Second, keep complete and accurate records, both of a financial nature (you know, dollars and cents, checkbooks, receipts, debits and credits, etc.) and non-financial records (like submission databases, contracts, business plans, correspondence with agents, diaries or journals, etc.). From the opinion of the Tax Court in Outten v. Commissioner, it doesn’t appear that Bernie kept very good records of his activities, does it?

Make certain that your expression activity has substance. Don’t be naïve like Bernie was by boasting it hadn’t been duplicated when duplication was the very thing that may have given it some scientific credence. Know the ins and outs of your activity and know how to communicate them.

Another thing; don’t try to hide your expression activity results for tax purposes within some other, perhaps more viable enterprise on your tax return. For instance, it looks as if Bernie tried to make his cold fusion activity transparent by burying it in the Western partnership operations. If you write fiction part time and work as a lawyer most of the time, don’t bury the profit-and-loss statement of your fiction-writing activity within the profit-and-loss of your law practice. Doing so makes you look like a cheat and a ditz. Don’t do it. It’s not savvy. They are separate activities, for pity’s sake.

To be or not to be; that’s the question. To be a trade or business there has to be enough business activity and profit objective. Get them and you’re home free. Such are measured objectively . . . well, that’s what the laws and courts say, anyway. Tax shelters, for example, often have neither sufficient business activity nor profit objective. Many therefore receive no graces. To be certain, a trade or business can exist with no profits in the early years (and sometimes none are earned for many years and yet a court approves), provided there’s a prospective profit sufficient to cover the losses. You don’t have to expect that profits from your expression activity will come immediately or within a short time, but your aim to profit must be genuine. If challenged, you have to be able to persuade the IRS or a court. If you’ve stacked up $100,000 or more of losses over multiple years, you have to be able to convince the IRS (and if not the IRS, then a judge) that your expression activity will earn enough not only to make an annual profit but to recoup your prior losses.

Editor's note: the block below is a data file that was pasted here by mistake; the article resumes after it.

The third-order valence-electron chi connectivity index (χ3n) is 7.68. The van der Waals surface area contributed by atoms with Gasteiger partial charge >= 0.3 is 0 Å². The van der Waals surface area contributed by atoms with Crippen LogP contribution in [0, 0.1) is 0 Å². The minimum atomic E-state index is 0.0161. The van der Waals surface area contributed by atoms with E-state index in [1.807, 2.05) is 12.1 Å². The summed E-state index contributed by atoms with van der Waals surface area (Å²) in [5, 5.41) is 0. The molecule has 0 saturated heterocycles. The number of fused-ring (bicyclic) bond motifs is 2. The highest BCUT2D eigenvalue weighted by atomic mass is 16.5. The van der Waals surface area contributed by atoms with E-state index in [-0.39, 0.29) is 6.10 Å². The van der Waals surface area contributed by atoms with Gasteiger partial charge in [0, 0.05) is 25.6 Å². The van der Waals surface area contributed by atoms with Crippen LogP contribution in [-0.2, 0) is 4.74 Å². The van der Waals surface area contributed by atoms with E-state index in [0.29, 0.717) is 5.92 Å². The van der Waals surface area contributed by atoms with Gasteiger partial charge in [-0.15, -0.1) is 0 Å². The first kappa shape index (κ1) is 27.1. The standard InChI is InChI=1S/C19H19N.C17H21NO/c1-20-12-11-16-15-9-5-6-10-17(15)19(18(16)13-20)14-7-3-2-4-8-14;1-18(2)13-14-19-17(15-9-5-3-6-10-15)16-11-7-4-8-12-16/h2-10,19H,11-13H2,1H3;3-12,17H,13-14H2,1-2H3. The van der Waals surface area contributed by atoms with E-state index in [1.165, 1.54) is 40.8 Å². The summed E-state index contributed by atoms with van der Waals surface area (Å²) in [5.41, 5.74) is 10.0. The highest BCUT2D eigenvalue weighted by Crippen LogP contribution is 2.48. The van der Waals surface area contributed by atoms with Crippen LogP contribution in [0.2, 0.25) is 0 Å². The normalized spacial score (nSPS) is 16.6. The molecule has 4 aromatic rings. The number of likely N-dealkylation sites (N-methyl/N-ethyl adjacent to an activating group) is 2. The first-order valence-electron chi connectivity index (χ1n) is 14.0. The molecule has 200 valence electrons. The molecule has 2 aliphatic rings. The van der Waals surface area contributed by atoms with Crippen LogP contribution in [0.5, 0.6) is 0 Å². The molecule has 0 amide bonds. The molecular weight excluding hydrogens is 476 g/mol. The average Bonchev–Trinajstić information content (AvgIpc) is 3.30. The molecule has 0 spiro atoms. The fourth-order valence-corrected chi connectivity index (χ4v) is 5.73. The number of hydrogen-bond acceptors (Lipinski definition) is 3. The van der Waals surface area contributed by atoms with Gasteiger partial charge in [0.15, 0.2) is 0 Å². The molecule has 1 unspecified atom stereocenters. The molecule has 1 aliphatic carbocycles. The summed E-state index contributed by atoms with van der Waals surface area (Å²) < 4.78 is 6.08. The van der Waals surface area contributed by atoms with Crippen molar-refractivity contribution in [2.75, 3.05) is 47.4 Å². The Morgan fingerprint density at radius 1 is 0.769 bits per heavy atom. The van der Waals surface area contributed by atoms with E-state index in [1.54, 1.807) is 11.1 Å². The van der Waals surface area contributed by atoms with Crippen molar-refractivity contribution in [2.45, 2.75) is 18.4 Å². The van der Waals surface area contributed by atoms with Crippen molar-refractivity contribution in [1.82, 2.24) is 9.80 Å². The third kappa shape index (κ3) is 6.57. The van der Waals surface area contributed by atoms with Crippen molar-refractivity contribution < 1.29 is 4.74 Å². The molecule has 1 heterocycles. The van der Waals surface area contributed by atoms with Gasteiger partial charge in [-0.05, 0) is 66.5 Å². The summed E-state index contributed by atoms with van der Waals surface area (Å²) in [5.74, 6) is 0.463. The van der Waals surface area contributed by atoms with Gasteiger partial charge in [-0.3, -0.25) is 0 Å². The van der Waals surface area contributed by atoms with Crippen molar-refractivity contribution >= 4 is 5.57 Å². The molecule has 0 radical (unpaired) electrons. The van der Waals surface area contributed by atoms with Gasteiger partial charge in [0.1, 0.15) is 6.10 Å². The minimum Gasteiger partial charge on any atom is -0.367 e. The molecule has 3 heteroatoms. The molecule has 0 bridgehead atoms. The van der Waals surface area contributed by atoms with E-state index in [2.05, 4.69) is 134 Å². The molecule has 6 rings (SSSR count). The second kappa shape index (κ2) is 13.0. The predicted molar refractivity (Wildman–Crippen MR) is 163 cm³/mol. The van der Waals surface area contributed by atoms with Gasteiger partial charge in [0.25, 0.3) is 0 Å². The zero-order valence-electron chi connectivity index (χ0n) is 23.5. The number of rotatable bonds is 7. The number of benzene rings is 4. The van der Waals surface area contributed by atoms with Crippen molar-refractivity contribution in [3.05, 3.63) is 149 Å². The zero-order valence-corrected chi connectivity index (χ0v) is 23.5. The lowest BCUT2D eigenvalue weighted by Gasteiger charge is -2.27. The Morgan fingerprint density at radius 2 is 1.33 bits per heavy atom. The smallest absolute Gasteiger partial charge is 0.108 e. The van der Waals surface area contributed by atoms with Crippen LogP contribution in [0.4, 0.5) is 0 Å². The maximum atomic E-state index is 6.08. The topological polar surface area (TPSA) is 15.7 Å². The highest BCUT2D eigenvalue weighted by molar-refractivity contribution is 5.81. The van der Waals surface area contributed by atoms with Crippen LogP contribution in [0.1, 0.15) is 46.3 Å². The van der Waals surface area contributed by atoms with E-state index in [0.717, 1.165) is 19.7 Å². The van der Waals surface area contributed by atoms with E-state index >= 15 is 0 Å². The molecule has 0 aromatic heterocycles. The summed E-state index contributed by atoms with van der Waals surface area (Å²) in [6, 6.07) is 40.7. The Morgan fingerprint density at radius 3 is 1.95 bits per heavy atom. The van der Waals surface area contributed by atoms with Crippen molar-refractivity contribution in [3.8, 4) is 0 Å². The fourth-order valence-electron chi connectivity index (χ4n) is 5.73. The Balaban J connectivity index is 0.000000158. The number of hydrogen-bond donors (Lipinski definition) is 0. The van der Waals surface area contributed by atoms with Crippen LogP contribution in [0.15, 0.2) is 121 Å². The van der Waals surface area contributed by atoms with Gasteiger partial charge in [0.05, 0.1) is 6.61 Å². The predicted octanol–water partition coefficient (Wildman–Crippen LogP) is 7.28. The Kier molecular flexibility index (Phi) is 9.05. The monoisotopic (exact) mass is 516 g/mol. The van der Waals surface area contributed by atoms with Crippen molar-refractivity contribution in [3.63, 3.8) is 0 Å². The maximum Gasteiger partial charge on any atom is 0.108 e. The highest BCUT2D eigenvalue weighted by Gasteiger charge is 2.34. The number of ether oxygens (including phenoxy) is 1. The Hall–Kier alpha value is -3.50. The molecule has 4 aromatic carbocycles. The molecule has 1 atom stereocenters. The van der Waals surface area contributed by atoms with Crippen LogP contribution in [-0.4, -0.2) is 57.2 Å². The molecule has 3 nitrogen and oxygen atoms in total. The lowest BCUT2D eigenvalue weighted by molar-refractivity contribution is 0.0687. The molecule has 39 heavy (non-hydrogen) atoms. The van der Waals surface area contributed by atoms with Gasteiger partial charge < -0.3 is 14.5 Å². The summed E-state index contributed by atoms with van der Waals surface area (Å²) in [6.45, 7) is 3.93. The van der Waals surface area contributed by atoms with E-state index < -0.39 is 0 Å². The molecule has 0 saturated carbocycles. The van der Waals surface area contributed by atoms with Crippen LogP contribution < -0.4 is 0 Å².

Wednesday, July 14, 2010

Good News

Generally, individuals can deduct outlays made seeking income, whether in carrying on a trade or business or only conducting an activity for profit. The major “grace” connected with Doug’s writing activity—or for that matter with your expression activity—stems from IRC §162. Ordinary and necessary expenses paid or incurred during the taxable year in carrying on a trade or business are allowed as deductions or graces.

The meanings of “trade or business,” “ordinary and necessary,” and “carrying on” are all important. In a hierarchy of importance of these aspects for the freelancer of expression, the meanings of “carrying on” and “trade or business” exceed the importance of the meanings of “ordinary and necessary” because their scope is broader.

If expenditures aren’t made “carrying on” a “trade or business” the question of whether or not they are “ordinary and necessary” becomes moot. They can’t be deducted to create a loss that can be used to offset other income—related or unrelated to the freelancing income, or carried to other tax years to recoup or save taxes. On the other hand, if expenditures are made while carrying on a trade or business, they still must be ordinary and necessary. But that’s an expenditure by expenditure evaluation, almost always a barrier that is much narrower.